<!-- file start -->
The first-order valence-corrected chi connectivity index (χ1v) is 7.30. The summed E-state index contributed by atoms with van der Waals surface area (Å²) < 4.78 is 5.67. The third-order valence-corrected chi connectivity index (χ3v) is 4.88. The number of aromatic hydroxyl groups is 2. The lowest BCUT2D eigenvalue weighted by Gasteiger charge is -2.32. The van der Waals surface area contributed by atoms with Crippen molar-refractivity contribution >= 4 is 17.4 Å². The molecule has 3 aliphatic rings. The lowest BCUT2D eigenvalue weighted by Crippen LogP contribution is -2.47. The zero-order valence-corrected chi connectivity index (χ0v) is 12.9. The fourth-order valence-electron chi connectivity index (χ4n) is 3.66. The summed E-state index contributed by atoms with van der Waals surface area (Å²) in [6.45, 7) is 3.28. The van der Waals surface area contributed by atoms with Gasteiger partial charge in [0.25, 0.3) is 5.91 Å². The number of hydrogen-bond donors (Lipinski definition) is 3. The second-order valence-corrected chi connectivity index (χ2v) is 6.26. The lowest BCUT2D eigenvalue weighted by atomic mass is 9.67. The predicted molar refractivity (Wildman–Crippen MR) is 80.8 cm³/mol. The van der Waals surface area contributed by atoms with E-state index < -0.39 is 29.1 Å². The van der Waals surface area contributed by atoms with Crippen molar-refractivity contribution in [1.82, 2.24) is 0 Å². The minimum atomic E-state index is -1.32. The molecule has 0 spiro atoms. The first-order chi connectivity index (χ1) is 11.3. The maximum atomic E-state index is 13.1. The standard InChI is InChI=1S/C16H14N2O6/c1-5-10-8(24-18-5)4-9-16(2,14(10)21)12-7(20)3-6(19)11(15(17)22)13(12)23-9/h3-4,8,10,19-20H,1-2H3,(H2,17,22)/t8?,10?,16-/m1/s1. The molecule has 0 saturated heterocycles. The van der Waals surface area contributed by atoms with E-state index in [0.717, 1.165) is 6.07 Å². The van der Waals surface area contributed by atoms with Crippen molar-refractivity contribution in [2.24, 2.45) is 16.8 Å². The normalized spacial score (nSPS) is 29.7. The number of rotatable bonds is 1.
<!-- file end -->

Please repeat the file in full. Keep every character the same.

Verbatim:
The first-order valence-corrected chi connectivity index (χ1v) is 7.30. The summed E-state index contributed by atoms with van der Waals surface area (Å²) < 4.78 is 5.67. The third-order valence-corrected chi connectivity index (χ3v) is 4.88. The number of aromatic hydroxyl groups is 2. The lowest BCUT2D eigenvalue weighted by Gasteiger charge is -2.32. The van der Waals surface area contributed by atoms with Crippen molar-refractivity contribution >= 4 is 17.4 Å². The molecule has 3 aliphatic rings. The lowest BCUT2D eigenvalue weighted by Crippen LogP contribution is -2.47. The zero-order valence-corrected chi connectivity index (χ0v) is 12.9. The fourth-order valence-electron chi connectivity index (χ4n) is 3.66. The summed E-state index contributed by atoms with van der Waals surface area (Å²) in [6.45, 7) is 3.28. The van der Waals surface area contributed by atoms with Gasteiger partial charge in [0.25, 0.3) is 5.91 Å². The number of hydrogen-bond donors (Lipinski definition) is 3. The second-order valence-corrected chi connectivity index (χ2v) is 6.26. The lowest BCUT2D eigenvalue weighted by atomic mass is 9.67. The predicted molar refractivity (Wildman–Crippen MR) is 80.8 cm³/mol. The van der Waals surface area contributed by atoms with E-state index < -0.39 is 29.1 Å². The van der Waals surface area contributed by atoms with Crippen molar-refractivity contribution in [1.82, 2.24) is 0 Å². The minimum atomic E-state index is -1.32. The molecule has 0 spiro atoms. The first-order chi connectivity index (χ1) is 11.3. The maximum atomic E-state index is 13.1. The standard InChI is InChI=1S/C16H14N2O6/c1-5-10-8(24-18-5)4-9-16(2,14(10)21)12-7(20)3-6(19)11(15(17)22)13(12)23-9/h3-4,8,10,19-20H,1-2H3,(H2,17,22)/t8?,10?,16-/m1/s1. The molecule has 0 saturated heterocycles. The van der Waals surface area contributed by atoms with E-state index in [0.717, 1.165) is 6.07 Å². The van der Waals surface area contributed by atoms with Crippen molar-refractivity contribution in [2.24, 2.45) is 16.8 Å². The normalized spacial score (nSPS) is 29.7. The number of rotatable bonds is 1.